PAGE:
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How to Cut Inflated Kubernetes Costs with a Chargeback Strategy

Without a system of cost controls in place to incentivize efficiency, application owners within your organization might be treating Kubernetes cloud infrastructure resources as an open buffet. They consume and consume without much concern for the costs they're racking up behind the scenes. And why not? Someone will pay the bill for expensive overprovisioning of underutilized resources.

The issue grows as Kubernetes infrastructure scales. To combat it, some organizations implement a chargeback cost management model that brings both transparency and accountability to application owners by requiring them to foot the bill for the resources they use. However, this is often easier said than done because of the complexity of applying a chargeback model to Kubernetes use. The multi-tenant platform hosts an endless string of containers with brief existences and with no internal cost tracking features. To solve this challenge and make chargebacks work, organizations must be sure to provide teams with granular cost insights.

Four pillars of an effective chargeback program

Putting technology and cost management mechanisms aside, a successful chargeback program is built on trust. Software teams that own responsibility for applications must agree that the costs they must cover from their own budgets are correct and acceptable. Ultimately, building a chargeback program isn't about changing how your organization pays its bills or arranges its budgets. It's about creating a culture that values infrastructure spending efficiency at every level.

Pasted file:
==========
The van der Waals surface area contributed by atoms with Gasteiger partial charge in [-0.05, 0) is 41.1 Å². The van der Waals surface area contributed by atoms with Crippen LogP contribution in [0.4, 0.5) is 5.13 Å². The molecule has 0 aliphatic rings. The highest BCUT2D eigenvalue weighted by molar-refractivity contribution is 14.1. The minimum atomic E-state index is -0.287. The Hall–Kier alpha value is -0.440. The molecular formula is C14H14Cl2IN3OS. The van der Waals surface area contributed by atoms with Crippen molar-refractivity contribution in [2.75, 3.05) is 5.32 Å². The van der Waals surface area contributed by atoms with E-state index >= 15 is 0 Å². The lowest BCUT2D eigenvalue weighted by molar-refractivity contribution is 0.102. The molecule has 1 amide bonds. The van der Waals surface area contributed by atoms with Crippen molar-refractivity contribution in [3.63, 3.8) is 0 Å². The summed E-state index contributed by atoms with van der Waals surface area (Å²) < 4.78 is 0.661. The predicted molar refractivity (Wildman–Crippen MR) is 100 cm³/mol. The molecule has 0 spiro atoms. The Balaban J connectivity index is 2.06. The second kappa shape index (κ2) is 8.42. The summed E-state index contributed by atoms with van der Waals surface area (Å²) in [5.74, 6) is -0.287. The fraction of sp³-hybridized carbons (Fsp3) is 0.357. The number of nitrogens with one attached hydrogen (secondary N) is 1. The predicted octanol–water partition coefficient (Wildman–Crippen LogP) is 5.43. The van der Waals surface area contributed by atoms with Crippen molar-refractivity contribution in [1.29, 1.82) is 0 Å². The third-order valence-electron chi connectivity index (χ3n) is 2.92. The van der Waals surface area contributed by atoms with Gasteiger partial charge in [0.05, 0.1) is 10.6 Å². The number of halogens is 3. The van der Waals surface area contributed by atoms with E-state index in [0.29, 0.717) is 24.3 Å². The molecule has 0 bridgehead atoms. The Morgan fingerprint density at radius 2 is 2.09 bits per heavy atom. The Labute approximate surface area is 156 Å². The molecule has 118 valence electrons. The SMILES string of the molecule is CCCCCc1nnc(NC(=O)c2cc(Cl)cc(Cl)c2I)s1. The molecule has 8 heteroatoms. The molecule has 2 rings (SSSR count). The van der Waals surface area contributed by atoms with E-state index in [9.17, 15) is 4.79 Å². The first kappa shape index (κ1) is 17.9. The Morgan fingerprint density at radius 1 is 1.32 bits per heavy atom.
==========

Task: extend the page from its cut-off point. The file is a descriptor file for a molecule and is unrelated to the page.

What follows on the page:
These four pillars enable the trust necessary to reach that goal. A chargeback program should be:

  • Accurate. Avoid estimates. Deliver precise-to-the-penny cost reporting across all Kubernetes infrastructure cost categories; without that detail, engineering teams won't trust the data and won't be able to act on it.
  • Timely. Cost reporting is knowledge in application owners' hands. The timelier the reporting, the faster teams can address provisioning issues. In this way, a chargeback program can transform stressful monthly billing surprises into swiftly identified issues that might be resolved in a matter of hours.
  • Fair. Implementing solutions addressing complex cost allocation issues requires understanding, collaboration, and fair judgment. For example, if a particular cluster's tenants require a premium support service, it may be appropriate to share that cost of doing business across multiple teams. Stakeholders' confidence in-and support for-the chargeback program can hinge on getting these judgments right.
  • Complete. Chargeback reports must fully account for all Kubernetes costs. That includes shared Kubernetes resource costs across cluster tenants, as well as charges external to the cluster such as volume storage, blob storage, backup, and data transfer or networking expenses.

Implementing chargebacks

Organizations should carefully ramp up to a complete chargeback strategy by first achieving cost allocation aligned within the four pillars, and then introducing showback reports that provide visibility into spending without attaching responsibility for those costs. Once teams have time to gain trust with the cost data, optimize for cost efficiency guided by that data, and acclimate to the budgeting process, it's then time to move ahead with the chargeback program and enforcement.